There are other problems that would have to be resolved before even an experimental iOS edition could be developed.  One is that a more modern Mac than anything I own is required to build iOS apps, and (as a non Apple enthusiast) I neither want to have to purchase such a machine nor find room for it.  In contrast Android apps can be developed and tested (in simulation) on a regular Windows PC.  Then there's the issue that iOS apps can only be downloaded from the App Store; there isn't (as far as I'm aware) an option similar to Android's of overriding the default settings to allow downloading from other sources.  And the App Store imposes conditions that it might be impossible for BBC BASIC to meet.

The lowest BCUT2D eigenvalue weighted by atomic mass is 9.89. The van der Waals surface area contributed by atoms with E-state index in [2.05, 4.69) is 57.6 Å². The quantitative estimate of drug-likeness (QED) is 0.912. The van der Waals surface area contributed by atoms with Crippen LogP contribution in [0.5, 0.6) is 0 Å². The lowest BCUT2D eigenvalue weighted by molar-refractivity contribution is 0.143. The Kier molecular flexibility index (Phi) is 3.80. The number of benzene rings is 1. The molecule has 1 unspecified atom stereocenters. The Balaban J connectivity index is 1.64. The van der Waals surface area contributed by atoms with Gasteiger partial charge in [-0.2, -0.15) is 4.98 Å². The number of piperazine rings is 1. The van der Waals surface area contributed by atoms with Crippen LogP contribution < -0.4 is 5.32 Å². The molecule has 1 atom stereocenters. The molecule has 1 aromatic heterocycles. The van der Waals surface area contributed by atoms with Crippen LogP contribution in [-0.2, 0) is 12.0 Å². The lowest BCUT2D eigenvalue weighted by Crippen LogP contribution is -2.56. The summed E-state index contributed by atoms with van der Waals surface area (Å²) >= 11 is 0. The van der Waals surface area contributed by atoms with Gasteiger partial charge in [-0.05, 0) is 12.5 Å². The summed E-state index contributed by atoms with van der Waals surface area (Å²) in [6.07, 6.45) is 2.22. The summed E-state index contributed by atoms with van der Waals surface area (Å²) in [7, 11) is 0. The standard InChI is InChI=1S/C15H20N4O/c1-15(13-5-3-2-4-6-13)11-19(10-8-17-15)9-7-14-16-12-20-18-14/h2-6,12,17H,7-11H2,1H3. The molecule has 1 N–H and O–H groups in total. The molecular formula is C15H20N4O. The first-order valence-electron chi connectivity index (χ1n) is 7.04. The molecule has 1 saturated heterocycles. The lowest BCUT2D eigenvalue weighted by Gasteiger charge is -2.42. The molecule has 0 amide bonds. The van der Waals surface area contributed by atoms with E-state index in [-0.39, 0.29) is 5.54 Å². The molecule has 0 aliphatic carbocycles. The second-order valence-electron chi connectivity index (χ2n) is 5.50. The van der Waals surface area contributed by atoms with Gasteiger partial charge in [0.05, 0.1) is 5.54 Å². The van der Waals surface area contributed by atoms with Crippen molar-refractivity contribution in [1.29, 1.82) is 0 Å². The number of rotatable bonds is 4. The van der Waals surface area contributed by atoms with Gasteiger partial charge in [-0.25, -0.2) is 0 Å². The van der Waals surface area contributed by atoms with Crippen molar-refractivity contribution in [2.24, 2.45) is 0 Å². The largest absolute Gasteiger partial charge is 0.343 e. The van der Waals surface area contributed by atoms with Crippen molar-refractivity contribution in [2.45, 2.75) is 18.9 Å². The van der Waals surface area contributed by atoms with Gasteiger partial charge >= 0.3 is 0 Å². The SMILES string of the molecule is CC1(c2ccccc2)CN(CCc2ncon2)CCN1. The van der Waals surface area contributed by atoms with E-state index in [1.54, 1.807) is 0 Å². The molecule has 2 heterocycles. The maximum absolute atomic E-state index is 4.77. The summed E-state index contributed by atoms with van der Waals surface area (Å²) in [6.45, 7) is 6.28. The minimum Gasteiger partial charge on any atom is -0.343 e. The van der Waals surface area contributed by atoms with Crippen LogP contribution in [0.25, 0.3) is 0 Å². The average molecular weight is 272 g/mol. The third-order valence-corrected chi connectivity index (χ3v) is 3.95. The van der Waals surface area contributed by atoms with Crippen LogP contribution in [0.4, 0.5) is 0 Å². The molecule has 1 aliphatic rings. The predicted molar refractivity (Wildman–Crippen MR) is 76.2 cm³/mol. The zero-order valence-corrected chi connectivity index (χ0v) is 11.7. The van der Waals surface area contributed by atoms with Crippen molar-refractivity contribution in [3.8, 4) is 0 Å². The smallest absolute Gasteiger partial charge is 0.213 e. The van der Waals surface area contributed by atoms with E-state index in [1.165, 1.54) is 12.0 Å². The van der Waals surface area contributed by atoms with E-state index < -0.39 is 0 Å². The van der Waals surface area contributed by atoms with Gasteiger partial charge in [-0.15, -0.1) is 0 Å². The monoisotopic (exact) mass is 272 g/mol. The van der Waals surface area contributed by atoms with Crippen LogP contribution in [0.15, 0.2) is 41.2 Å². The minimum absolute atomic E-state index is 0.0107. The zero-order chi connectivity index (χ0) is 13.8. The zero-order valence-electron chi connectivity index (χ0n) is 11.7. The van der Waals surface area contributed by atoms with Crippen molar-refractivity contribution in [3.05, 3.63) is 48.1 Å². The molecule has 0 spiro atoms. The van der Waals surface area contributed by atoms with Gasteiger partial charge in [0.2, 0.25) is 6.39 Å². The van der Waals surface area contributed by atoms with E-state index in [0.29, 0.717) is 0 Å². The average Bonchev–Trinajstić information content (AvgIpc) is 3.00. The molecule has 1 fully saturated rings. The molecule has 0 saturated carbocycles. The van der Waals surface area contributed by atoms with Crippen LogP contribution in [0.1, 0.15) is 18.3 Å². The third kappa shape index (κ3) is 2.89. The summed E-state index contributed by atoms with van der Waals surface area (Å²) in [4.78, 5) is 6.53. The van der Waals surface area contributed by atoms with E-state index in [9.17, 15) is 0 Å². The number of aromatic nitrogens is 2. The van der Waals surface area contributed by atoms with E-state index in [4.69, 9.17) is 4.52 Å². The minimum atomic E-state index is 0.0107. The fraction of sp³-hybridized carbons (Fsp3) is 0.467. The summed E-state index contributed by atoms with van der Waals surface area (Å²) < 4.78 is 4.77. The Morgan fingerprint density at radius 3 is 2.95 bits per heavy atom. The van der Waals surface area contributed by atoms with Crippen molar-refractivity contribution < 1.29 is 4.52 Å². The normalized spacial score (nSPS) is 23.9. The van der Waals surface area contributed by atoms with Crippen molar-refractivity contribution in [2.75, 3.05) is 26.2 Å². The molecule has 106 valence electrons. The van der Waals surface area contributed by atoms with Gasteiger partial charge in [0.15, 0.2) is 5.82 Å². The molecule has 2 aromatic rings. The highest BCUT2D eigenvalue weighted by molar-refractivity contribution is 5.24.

So there are many issues to resolve before an iOS edition could be contemplated, and there may not be solutions for all of them.  Does anybody have an opinion on the desirability or otherwise of such a product, and/or any proposals for how the issues discussed above might be tackled.

Richard.


Richard Russell
 

On Tue, Dec 19, 2017 at 08:41 am, Richard Russell wrote:
So there are many issues to resolve before an iOS edition could be contemplated, and there may not be solutions for all of them. 
I've 'acquired' a hand-me-down iPhone (5S) from SWMBO, which has prompted me to take an interest in this topic again.  One thing I've definitely established is that iOS does not allow arbitrary code execution (it's not an App Store limitation, iOS itself prevents it) which of course means that neither BBC BASIC's assembler (not that we have one for 64-bit ARM!) nor the CALL statement and USR function, would be usable.  Considering how important the ability to run machine code is to BBC BASIC (for example some of the libraries depend on it, notably SOCKLIB and SORTLIB in BBCSDL) this is problematical.